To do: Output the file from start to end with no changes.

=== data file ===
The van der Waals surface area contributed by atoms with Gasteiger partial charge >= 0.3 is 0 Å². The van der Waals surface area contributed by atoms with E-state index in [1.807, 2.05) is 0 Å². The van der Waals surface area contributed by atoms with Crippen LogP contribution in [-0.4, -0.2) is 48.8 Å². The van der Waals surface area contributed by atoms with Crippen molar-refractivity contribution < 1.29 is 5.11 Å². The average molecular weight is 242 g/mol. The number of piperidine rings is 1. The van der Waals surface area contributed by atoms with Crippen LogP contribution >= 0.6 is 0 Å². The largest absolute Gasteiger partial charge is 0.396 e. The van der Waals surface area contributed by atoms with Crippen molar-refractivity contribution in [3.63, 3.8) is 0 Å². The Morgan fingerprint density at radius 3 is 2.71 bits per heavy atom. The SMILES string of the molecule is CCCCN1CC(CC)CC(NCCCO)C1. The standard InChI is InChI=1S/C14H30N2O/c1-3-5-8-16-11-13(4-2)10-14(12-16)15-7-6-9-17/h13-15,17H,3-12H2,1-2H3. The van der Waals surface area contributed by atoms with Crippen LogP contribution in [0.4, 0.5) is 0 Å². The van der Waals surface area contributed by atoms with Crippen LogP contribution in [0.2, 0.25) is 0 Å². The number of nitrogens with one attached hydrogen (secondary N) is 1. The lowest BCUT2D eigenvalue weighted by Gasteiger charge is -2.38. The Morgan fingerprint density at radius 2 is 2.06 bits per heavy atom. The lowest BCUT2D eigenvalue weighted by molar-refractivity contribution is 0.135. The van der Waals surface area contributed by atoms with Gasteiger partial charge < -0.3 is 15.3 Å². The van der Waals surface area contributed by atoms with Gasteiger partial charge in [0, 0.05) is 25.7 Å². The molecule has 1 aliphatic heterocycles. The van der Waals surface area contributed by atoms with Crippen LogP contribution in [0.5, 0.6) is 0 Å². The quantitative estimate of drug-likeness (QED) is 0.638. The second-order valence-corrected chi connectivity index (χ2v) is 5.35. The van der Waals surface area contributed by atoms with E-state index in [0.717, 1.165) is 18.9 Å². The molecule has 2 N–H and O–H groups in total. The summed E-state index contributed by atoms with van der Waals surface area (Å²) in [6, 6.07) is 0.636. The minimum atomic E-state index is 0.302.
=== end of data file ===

The van der Waals surface area contributed by atoms with Gasteiger partial charge >= 0.3 is 0 Å². The van der Waals surface area contributed by atoms with E-state index in [1.807, 2.05) is 0 Å². The van der Waals surface area contributed by atoms with Crippen LogP contribution in [-0.4, -0.2) is 48.8 Å². The van der Waals surface area contributed by atoms with Crippen molar-refractivity contribution < 1.29 is 5.11 Å². The average molecular weight is 242 g/mol. The number of piperidine rings is 1. The van der Waals surface area contributed by atoms with Crippen LogP contribution >= 0.6 is 0 Å². The largest absolute Gasteiger partial charge is 0.396 e. The van der Waals surface area contributed by atoms with Crippen molar-refractivity contribution in [3.63, 3.8) is 0 Å². The Morgan fingerprint density at radius 3 is 2.71 bits per heavy atom. The SMILES string of the molecule is CCCCN1CC(CC)CC(NCCCO)C1. The standard InChI is InChI=1S/C14H30N2O/c1-3-5-8-16-11-13(4-2)10-14(12-16)15-7-6-9-17/h13-15,17H,3-12H2,1-2H3. The van der Waals surface area contributed by atoms with Crippen LogP contribution in [0.4, 0.5) is 0 Å². The van der Waals surface area contributed by atoms with Crippen LogP contribution in [0.2, 0.25) is 0 Å². The number of nitrogens with one attached hydrogen (secondary N) is 1. The lowest BCUT2D eigenvalue weighted by Gasteiger charge is -2.38. The Morgan fingerprint density at radius 2 is 2.06 bits per heavy atom. The lowest BCUT2D eigenvalue weighted by molar-refractivity contribution is 0.135. The van der Waals surface area contributed by atoms with Gasteiger partial charge < -0.3 is 15.3 Å². The van der Waals surface area contributed by atoms with Gasteiger partial charge in [0, 0.05) is 25.7 Å². The molecule has 1 aliphatic heterocycles. The van der Waals surface area contributed by atoms with Crippen LogP contribution in [0.5, 0.6) is 0 Å². The quantitative estimate of drug-likeness (QED) is 0.638. The second-order valence-corrected chi connectivity index (χ2v) is 5.35. The van der Waals surface area contributed by atoms with E-state index in [0.717, 1.165) is 18.9 Å². The molecule has 2 N–H and O–H groups in total. The summed E-state index contributed by atoms with van der Waals surface area (Å²) in [6, 6.07) is 0.636. The minimum atomic E-state index is 0.302.